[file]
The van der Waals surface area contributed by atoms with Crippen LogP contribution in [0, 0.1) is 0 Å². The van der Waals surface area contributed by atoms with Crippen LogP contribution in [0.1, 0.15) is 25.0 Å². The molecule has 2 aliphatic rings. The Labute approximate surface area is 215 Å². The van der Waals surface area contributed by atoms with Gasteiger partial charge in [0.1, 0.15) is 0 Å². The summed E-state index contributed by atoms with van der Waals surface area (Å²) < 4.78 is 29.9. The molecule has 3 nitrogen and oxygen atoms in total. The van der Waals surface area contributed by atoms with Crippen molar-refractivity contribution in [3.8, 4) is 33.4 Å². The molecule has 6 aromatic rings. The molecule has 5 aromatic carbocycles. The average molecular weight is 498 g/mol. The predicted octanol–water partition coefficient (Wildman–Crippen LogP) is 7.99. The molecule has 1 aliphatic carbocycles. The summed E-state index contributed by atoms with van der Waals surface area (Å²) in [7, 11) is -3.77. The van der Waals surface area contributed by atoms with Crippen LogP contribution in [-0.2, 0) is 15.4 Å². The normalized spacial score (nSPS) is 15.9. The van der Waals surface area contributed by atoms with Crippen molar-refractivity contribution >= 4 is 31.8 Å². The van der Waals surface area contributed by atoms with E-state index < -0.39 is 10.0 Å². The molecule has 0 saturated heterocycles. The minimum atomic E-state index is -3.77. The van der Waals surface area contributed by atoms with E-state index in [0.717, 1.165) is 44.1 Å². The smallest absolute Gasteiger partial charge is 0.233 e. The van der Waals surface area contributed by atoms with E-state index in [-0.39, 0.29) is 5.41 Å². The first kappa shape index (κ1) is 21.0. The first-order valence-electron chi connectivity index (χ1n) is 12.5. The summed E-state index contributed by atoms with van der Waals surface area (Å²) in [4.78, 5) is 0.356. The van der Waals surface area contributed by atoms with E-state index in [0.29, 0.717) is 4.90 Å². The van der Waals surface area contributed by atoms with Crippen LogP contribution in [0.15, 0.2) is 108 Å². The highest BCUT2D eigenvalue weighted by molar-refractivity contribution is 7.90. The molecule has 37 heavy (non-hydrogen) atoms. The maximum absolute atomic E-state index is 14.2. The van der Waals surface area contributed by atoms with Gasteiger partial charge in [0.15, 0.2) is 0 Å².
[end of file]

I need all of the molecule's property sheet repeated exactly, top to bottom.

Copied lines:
The van der Waals surface area contributed by atoms with Crippen LogP contribution in [0, 0.1) is 0 Å². The van der Waals surface area contributed by atoms with Crippen LogP contribution in [0.1, 0.15) is 25.0 Å². The molecule has 2 aliphatic rings. The Labute approximate surface area is 215 Å². The van der Waals surface area contributed by atoms with Gasteiger partial charge in [0.1, 0.15) is 0 Å². The summed E-state index contributed by atoms with van der Waals surface area (Å²) < 4.78 is 29.9. The molecule has 3 nitrogen and oxygen atoms in total. The van der Waals surface area contributed by atoms with Crippen molar-refractivity contribution in [3.8, 4) is 33.4 Å². The molecule has 6 aromatic rings. The molecule has 5 aromatic carbocycles. The average molecular weight is 498 g/mol. The predicted octanol–water partition coefficient (Wildman–Crippen LogP) is 7.99. The molecule has 1 aliphatic carbocycles. The summed E-state index contributed by atoms with van der Waals surface area (Å²) in [7, 11) is -3.77. The van der Waals surface area contributed by atoms with Crippen LogP contribution in [-0.2, 0) is 15.4 Å². The normalized spacial score (nSPS) is 15.9. The van der Waals surface area contributed by atoms with Crippen molar-refractivity contribution >= 4 is 31.8 Å². The van der Waals surface area contributed by atoms with E-state index < -0.39 is 10.0 Å². The molecule has 0 saturated heterocycles. The minimum atomic E-state index is -3.77. The van der Waals surface area contributed by atoms with E-state index in [0.717, 1.165) is 44.1 Å². The smallest absolute Gasteiger partial charge is 0.233 e. The van der Waals surface area contributed by atoms with E-state index in [-0.39, 0.29) is 5.41 Å². The first kappa shape index (κ1) is 21.0. The first-order valence-electron chi connectivity index (χ1n) is 12.5. The summed E-state index contributed by atoms with van der Waals surface area (Å²) in [4.78, 5) is 0.356. The van der Waals surface area contributed by atoms with E-state index in [0.29, 0.717) is 4.90 Å². The van der Waals surface area contributed by atoms with Crippen LogP contribution in [0.15, 0.2) is 108 Å². The highest BCUT2D eigenvalue weighted by molar-refractivity contribution is 7.90. The molecule has 37 heavy (non-hydrogen) atoms. The maximum absolute atomic E-state index is 14.2. The van der Waals surface area contributed by atoms with Gasteiger partial charge in [0.15, 0.2) is 0 Å².